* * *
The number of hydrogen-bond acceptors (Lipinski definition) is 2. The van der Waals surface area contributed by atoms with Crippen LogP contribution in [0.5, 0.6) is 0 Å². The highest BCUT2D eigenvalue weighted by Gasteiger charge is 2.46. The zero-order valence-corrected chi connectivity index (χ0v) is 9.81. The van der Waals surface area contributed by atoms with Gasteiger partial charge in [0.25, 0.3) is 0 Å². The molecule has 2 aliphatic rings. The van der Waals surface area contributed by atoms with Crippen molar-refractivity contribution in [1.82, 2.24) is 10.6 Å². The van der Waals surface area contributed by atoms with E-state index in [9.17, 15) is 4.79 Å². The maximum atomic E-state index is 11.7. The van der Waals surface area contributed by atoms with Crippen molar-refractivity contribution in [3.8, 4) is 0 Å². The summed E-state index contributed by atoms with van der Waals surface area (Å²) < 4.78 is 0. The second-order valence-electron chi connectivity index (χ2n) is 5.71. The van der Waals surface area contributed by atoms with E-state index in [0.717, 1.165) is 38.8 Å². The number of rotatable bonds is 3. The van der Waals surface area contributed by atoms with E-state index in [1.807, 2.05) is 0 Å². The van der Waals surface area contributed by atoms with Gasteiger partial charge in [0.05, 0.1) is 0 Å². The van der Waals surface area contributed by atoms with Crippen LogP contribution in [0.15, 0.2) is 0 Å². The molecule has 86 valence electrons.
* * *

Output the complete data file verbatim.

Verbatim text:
The number of hydrogen-bond acceptors (Lipinski definition) is 2. The van der Waals surface area contributed by atoms with Crippen LogP contribution in [0.5, 0.6) is 0 Å². The highest BCUT2D eigenvalue weighted by Gasteiger charge is 2.46. The zero-order valence-corrected chi connectivity index (χ0v) is 9.81. The van der Waals surface area contributed by atoms with Gasteiger partial charge in [0.25, 0.3) is 0 Å². The molecule has 2 aliphatic rings. The van der Waals surface area contributed by atoms with Crippen molar-refractivity contribution in [1.82, 2.24) is 10.6 Å². The van der Waals surface area contributed by atoms with E-state index in [9.17, 15) is 4.79 Å². The maximum atomic E-state index is 11.7. The van der Waals surface area contributed by atoms with Crippen molar-refractivity contribution in [3.8, 4) is 0 Å². The summed E-state index contributed by atoms with van der Waals surface area (Å²) < 4.78 is 0. The second-order valence-electron chi connectivity index (χ2n) is 5.71. The van der Waals surface area contributed by atoms with E-state index in [0.717, 1.165) is 38.8 Å². The number of rotatable bonds is 3. The van der Waals surface area contributed by atoms with E-state index in [1.807, 2.05) is 0 Å². The van der Waals surface area contributed by atoms with Gasteiger partial charge in [0.05, 0.1) is 0 Å². The van der Waals surface area contributed by atoms with Crippen LogP contribution in [0.15, 0.2) is 0 Å². The molecule has 86 valence electrons.